Tuesday, December 29, 2009

It’s really hard to defend health insurance companies, isn’t it?

EvilBlueAnn

Like a lot of other Americans, I absolutely hate the idea of the federal government wandering in and taking over the nation’s health care system.

But I’ll be damned if the insurance companies don’t make us understand just why some people are claiming the health care system is broken and is in need of radical repair. Here’s the problem – health care insurance companies are simply brimming with some of the most impersonal and money-grubbing decision makers to be found anywhere. Indeed, it’s hard as hell to cozy up to them and argue – with a straight face – that they’re out to do little more than collect premiums and deny as many claims as possible.

It’s rather like being bullied by a mean, fat kid in school. Everyone hates the mean, fat kid who pushes people down, takes their lunch money and generally makes their lives hell. If a fatter, meaner kid shows up and promises to beat up the bully, then it’s no surprise that the newcomer has his share of fans.

Of course, it could be that the fatter, meaner kid will simply depose his rival and make everyone more miserable than they already are, but the hope is there that things will somehow improve. People might be better off with the original bully, but who the hell wants to rush and defend him?

Those of us who oppose the health care reform being shoved through Washington right now face the same dilemma. Sure, we can argue all day long about the erosion of freedoms, the questionable constitutionality of having the government force everyone to have some kind of insurance, etc.

But we’re really just defending a despicable bully. Yes, we may be better off letting that fat bastard continue to bilk the American population instead of letting the feds hang us out to dry, but that’s not the kind of argument that resonates with people, is it?

It’s hard not to understand why a lot of folks hate the health insurance industry as it is today. Let me tell you folks a story.

Last year I had the greatest health insurance plan on the planet. We’re talking about something that covered everything with no co-pays. A fairly high deductible was part of that package, but my company paid the deductible, meaning I had one hell of a benefit. Health care insurance that treats everything and costs absolutely nothing is more than appealing to a cat like me who has ulcerative colitis and spends a ton of cash on medication every month.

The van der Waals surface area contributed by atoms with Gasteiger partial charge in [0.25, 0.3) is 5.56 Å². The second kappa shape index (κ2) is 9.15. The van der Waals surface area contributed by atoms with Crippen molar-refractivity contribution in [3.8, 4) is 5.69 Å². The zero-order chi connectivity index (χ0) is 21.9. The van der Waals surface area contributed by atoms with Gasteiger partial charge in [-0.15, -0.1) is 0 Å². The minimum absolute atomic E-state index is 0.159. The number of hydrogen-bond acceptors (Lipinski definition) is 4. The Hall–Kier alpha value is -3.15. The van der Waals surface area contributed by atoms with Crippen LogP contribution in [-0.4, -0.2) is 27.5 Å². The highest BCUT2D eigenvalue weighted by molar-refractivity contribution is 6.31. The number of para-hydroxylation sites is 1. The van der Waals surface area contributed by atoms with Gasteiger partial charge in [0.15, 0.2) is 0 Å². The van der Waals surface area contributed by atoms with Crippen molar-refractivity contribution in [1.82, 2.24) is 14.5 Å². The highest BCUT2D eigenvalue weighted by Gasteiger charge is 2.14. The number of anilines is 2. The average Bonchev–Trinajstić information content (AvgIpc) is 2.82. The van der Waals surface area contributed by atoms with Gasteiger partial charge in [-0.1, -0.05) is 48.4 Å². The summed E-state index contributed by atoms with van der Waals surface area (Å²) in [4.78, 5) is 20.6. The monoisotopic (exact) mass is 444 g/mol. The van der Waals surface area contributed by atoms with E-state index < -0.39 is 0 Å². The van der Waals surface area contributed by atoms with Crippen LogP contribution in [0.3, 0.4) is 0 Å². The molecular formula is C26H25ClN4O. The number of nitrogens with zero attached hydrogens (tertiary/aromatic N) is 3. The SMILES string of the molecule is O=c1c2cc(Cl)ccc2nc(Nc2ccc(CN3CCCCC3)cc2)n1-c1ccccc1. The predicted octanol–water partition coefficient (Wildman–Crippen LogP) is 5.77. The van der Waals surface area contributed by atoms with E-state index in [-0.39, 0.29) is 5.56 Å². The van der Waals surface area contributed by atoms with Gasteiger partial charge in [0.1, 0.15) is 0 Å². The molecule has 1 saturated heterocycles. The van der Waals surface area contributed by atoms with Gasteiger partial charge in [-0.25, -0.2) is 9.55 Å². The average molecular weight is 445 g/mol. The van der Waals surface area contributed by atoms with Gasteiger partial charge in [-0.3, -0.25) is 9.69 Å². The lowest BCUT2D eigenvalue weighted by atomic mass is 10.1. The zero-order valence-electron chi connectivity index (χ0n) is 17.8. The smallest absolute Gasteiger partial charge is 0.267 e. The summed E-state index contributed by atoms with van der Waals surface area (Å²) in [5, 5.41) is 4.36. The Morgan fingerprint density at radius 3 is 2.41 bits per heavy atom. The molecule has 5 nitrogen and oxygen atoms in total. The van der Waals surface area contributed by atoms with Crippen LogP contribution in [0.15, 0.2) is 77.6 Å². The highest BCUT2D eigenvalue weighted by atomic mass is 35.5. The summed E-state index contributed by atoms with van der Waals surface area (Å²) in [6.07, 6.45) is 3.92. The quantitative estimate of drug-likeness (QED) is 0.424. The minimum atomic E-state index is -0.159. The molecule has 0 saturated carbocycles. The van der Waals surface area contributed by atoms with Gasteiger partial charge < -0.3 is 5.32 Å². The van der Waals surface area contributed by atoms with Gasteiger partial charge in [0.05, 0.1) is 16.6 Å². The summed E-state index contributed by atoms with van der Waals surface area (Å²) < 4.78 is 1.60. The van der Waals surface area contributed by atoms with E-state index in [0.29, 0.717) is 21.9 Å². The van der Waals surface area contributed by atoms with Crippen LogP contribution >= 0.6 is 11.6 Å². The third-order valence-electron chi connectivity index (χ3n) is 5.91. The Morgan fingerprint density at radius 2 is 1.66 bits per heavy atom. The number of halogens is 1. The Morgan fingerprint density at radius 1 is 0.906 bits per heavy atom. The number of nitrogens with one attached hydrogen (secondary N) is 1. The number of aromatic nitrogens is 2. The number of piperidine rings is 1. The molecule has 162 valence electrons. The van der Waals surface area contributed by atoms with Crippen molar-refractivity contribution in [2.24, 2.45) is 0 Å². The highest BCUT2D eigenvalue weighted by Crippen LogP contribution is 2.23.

Ah, but that former plan is expensive. With businesses cutting back everywhere, the office started looking for less expensive alternatives to the plan we had.

Arkansas Blue Cross and Blue Shield slimed its way into our office one day and promised to offer the same plan for a lot less money. Yes, it would be great! We were assured that all would be well with the company’s wonderful plan – we’d save money and everything would be covered just as it had always been.

I’ve got two prescriptions that I’m supposed to take until (I suppose) I drop dead or they jerk my colon out due to cancer or something equally vile. I refilled them and went to pick them up tonight. My pharmacist told me that Blue Cross – the company that promised us the moon, of course – had denied one of my medications and recommended some over-the-counter garbage. I'm actually surprised the wise folks at Blue Cross didn't suggest buying a bottle of Tums and hoping for the best.

There are two things fascinating about all of that. First of all, it appears that the Blue Cross rep who sold us her particular bill of goods was lying through her teeth. She was told what my medications were when we signed up (I’ve saved an email through which her company asked about some particular information about those drugs) and I was told all would be well under the wonderful Blue Cross plan. Unless things have changed dramatically since I quit practicing law 10 years ago, one can make the argument that she bound her company to the promise she made to me. I’ll take that up with her (very loudly, I imagine) in the morning.